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Weekly Column: Solutions To Reduce Prescription Costs For Idahoans

Guest column submitted by U.S. Senator Mike Crapo

Some of the most life-saving medications remain out of reach for far too many working families and seniors.  We must empower consumers, plans, providers and pharmacies to make informed, cost-effective and clinically appropriate decisions.  As Senate Finance Committee Ranking Member, I joined Committee Chair Ron Wyden (D-Oregon) last month in releasing a bipartisan framework for legislative solutions to modernize and enhance federal prescription drug programs, with the goal of reducing drug costs for patients and taxpayers.

Medicare and Medicaid are not living up to their potential of delivering affordable prescription drugs.  This is due in large part to the complex and murky arrangements between pharmaceutical manufacturers, health insurance plans and pharmacy benefit managers (PBMs) that have evolved within this system.  Federal policy has not kept pace.  Simply put, we must shed light on these practices so Idahoans and all consumers can make more informed decisions about their prescription spending and these programs can operate more efficiently for patients and taxpayers.

The Problems:

The legislative framework I worked with Chairman Wyden to develop outlines four key challenges currently facing federal prescription drug programs, including:

  1. Misaligned incentives that drive up prices and costs—The current system incentivizes higher drug prices resulting in higher costs for consumers.  For example, higher drug list prices often result in higher compensation for intermediaries, and PBMs are paid these price-based fees both by health plans and the manufacturers with which they negotiate.
  1. Insufficient transparency that distorts the market—Policymakers and researchers lack an adequate view of this pricing network.  But, even more importantly, Americans need clear information for making prescription drug and health coverage decisions.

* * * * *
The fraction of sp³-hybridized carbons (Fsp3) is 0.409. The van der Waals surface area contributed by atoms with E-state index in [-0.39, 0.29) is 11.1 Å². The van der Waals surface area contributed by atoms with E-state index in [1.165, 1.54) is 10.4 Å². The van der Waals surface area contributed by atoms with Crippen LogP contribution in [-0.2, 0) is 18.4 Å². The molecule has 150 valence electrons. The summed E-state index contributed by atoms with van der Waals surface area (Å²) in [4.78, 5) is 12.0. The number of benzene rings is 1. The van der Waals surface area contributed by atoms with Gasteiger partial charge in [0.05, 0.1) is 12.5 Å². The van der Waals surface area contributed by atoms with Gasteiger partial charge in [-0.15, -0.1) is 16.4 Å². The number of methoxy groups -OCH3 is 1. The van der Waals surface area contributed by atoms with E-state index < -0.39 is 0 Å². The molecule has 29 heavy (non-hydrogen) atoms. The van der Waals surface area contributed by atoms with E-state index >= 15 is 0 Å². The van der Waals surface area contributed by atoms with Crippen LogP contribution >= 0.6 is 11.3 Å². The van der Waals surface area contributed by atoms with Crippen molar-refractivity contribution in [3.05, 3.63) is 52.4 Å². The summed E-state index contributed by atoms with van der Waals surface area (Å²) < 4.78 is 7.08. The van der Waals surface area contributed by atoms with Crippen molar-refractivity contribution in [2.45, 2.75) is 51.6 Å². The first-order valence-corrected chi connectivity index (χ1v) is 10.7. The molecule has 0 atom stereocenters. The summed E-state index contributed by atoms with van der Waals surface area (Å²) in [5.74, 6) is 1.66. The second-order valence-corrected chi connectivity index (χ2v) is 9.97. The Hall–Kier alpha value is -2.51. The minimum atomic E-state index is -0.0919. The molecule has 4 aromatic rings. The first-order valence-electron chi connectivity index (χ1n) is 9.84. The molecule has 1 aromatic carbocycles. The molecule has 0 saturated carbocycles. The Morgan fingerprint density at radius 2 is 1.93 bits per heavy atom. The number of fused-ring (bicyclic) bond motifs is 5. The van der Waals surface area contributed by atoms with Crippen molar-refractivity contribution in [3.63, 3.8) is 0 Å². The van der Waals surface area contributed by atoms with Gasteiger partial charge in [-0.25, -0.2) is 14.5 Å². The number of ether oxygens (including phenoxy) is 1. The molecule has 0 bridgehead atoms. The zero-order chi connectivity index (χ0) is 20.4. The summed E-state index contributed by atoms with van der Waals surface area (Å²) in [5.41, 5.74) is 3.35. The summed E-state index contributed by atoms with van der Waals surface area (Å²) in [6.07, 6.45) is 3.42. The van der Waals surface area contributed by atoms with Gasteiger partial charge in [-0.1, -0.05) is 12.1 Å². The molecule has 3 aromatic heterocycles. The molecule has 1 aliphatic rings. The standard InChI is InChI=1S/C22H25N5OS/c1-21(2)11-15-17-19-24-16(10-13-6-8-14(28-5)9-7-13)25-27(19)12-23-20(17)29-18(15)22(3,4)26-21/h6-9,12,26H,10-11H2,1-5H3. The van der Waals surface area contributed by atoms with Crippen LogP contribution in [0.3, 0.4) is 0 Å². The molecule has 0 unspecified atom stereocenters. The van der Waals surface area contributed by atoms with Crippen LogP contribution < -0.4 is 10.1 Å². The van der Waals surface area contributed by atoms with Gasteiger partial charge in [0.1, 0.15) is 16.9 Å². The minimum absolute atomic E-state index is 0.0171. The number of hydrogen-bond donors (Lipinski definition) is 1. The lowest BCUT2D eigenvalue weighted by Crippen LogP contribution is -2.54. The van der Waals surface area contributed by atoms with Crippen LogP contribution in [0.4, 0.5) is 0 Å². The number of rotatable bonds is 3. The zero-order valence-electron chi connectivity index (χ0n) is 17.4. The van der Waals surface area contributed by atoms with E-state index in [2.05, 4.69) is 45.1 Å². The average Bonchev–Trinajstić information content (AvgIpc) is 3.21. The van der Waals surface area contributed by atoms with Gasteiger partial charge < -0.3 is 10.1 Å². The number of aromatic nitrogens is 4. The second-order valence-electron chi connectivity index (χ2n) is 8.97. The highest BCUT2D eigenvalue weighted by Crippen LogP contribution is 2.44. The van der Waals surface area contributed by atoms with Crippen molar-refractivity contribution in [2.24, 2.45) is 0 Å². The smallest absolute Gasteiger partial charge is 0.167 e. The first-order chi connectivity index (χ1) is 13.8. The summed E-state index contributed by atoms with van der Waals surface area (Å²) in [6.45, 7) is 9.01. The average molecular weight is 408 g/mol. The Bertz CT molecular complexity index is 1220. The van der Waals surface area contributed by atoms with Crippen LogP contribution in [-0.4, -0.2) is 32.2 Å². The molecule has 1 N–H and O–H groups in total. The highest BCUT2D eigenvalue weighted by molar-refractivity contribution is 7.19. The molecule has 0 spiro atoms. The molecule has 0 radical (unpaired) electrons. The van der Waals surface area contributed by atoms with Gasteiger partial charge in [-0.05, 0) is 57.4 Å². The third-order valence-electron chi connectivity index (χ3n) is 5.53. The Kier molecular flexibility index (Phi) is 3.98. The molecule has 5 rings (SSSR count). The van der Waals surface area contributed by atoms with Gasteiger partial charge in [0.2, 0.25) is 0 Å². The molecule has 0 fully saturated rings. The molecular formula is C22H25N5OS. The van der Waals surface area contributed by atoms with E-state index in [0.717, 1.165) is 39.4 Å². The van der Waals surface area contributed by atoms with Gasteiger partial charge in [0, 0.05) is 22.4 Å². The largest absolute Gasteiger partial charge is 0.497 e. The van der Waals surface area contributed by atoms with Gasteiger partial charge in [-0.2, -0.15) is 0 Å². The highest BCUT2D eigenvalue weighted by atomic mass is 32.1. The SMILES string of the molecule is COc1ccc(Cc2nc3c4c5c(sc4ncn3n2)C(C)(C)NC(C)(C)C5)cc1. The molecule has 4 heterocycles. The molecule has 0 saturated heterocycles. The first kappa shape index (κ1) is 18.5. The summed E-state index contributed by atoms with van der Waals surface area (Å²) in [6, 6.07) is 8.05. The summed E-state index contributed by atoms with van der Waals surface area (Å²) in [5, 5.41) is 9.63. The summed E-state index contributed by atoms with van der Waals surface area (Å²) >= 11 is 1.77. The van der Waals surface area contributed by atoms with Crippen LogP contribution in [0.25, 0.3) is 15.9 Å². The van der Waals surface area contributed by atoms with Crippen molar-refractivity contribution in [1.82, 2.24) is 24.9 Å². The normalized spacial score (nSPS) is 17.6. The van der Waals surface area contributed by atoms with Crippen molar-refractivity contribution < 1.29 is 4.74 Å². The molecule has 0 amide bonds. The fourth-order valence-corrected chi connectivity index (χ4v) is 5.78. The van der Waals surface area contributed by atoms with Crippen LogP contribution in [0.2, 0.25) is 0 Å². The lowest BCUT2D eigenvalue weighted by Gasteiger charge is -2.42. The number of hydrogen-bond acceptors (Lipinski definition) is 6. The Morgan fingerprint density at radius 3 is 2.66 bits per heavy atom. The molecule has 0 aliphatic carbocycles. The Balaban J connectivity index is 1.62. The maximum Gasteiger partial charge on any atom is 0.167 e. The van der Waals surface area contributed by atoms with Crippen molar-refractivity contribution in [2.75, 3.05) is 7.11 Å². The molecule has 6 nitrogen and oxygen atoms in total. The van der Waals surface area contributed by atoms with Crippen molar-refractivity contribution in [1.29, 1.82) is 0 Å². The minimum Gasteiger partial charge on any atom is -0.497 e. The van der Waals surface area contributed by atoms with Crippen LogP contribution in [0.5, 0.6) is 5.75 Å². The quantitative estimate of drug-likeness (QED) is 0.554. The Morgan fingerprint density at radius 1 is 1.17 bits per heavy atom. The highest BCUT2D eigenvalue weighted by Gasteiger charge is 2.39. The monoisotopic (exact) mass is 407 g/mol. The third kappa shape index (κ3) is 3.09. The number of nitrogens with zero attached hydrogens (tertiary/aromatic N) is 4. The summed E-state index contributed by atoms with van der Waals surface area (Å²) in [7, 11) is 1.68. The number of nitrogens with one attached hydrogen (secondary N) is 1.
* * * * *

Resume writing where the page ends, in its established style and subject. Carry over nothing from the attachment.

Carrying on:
1. Hurdles to pharmacy access—Many independent and regional pharmacies, which are a key part of care in communities across our country, have struggled and been forced to shut their doors leading to gaps for patients.
  1. Behind-the scenes practices that impede competition and increase costs—Reports have identified a range of practices that appear to drive up out-of-pocket costs for seniors that ultimately increase taxpayer spending.  This includes overpayment for certain generic prescriptions that should have more competitive pricing for seniors and the Medicare program. 

The Start of the Solutions:

The legislative framework we put forward identifies potential policy solutions that will address these challenges, including:

  • Delinking PBM compensation from drug prices to align incentives for lower costs;
  • Enhancing PBM accountability to health plan clients to drive cost-cutting competition and produce better choices for beneficiaries;
  • Ensuring discounts negotiated by PBMs produce meaningful savings for seniors;
  • Addressing and mitigating practices that unfairly inflate the prices patients and government programs pay for prescription drugs;
  • Modernizing Medicare’s “Any Willing Pharmacy” requirements to improve options and access for seniors; and
  • Increasing transparency to foster a better understanding of how financial flows across the prescription drug supply chain impact government health care programs.

In weighing and developing policy solutions, my priority is always the patient.  A few major points regularly raised by Idahoans--transparency, incentives and out-of-pocket costs--drive my efforts to enact solutions.  We need to identify avenues for lowering out-of-pocket costs, increasing competition and promoting access to life-saving innovation—and we need to do so in a fiscally responsible manner.  Throughout this process of further refining these and other solutions, I am pressing for policies that make life-saving prescriptions more affordable, and pressing back against policies that add complication and expense without benefitting Idahoans.

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